Impact Blog

5 day-to-day resources to help the Graduate Research journey

February 2022
Rees Quilford, PhD candidate
School of Media and Communication, RMIT University


The start of Australia’s 2022 academic year sees thousands of PhD and Masters by Research candidates commencing their graduate research journey at institutions across Australia.

These passionate new research students will enviably be well versed in university life and its administrative processes but embarking on a sustained research project is an altogether different undertaking. This exciting and sometimes daunting change often involves a significant shift in mindset but also requires different routines and skills.

The early stages of the research journey, and the habits which are established during that time, offers opportunities to equip students with the tools they need to successfully navigate their graduate research experience.

While specialised equipment, platforms and systems will vary in different fields of study, there are a number of resources for managing, aiding and supplementing the typical day-to-day routines common to most projects.

An awareness of, and access to, these tools can play a critical role in setting candidates up for success. That being the case, I have compiled a list of resources and considerations that were helpful in the early stages of my research journey.

I hope they are useful to both students and supervisors as they navigate the day-to-day demands of the research process.

1. Candidature planning and scheduling templates

Effective time management, scheduling and tracking is critical to ensuring successful outcomes for any large-scale project.

Tailored templates to help with writing, planning and collaboration can be highly useful tools for students and supervisors throughout the graduate research experience, especially given much of the activity will be self-guided.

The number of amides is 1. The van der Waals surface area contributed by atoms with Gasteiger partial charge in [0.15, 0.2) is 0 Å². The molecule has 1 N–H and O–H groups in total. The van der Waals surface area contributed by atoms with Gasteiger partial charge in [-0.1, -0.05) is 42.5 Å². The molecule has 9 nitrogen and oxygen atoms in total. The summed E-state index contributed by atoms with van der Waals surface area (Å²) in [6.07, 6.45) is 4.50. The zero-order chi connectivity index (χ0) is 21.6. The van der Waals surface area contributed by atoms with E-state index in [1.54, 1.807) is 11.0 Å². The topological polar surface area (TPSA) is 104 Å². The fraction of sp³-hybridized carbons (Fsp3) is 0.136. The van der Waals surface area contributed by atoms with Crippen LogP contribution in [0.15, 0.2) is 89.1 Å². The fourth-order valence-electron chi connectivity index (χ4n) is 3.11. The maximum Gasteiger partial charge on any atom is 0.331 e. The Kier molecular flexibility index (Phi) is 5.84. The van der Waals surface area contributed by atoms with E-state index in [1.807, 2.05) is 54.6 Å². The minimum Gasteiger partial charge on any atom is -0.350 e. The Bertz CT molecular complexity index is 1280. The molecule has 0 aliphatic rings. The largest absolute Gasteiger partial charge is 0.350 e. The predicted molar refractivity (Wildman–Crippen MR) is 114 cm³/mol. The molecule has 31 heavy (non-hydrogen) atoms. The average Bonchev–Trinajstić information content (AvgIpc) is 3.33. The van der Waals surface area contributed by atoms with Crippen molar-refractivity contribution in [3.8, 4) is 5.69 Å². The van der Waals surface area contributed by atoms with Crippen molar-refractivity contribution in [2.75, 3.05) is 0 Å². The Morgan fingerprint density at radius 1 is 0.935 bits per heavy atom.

Free downloadable templates tailored to PhD students, researchers and universities can be sourced from multiple places. ThinkWell is one Australian based online resource that offers customised templates such as thesis planners, team writing tools, 3MT templates and many other tailored resources.

Project management tools like MS Project and Trello can also be configured to provide long term planning and task tracking solutions.

2. Presentation templates

The PowerPoint presentation is a cornerstone activity common to nearly all academic, research and indeed most professional fields.

Whether it’s delivering a conference presentation, preparing for a candidature milestone appearance, giving a public lecture or delivering teaching activities having access to easy to use and understand presentation templates helps no end.

One way to reduce some of the stress associated with impending deadlines is to prepare several different presentation template options in advance.

Exploring the branded resources offered by your host university is a good place to start. These can often be located in, and downloaded from, the student, teaching and/or research portals of your institution’s respective website. Familiarising yourself with these tools can provide ready access to a range of useful resources.

A wide range of customisable presentation templates are also available via the Microsoft PowerPoint application. Most can be easily modified to suit different purposes.

For those looking for something more elaborate, the design and publishing provider Canva offers a free subscription plan option. This Australian based online service encompasses an enormous array of sophisticated presentation options which can be adapted to suit different research purposes.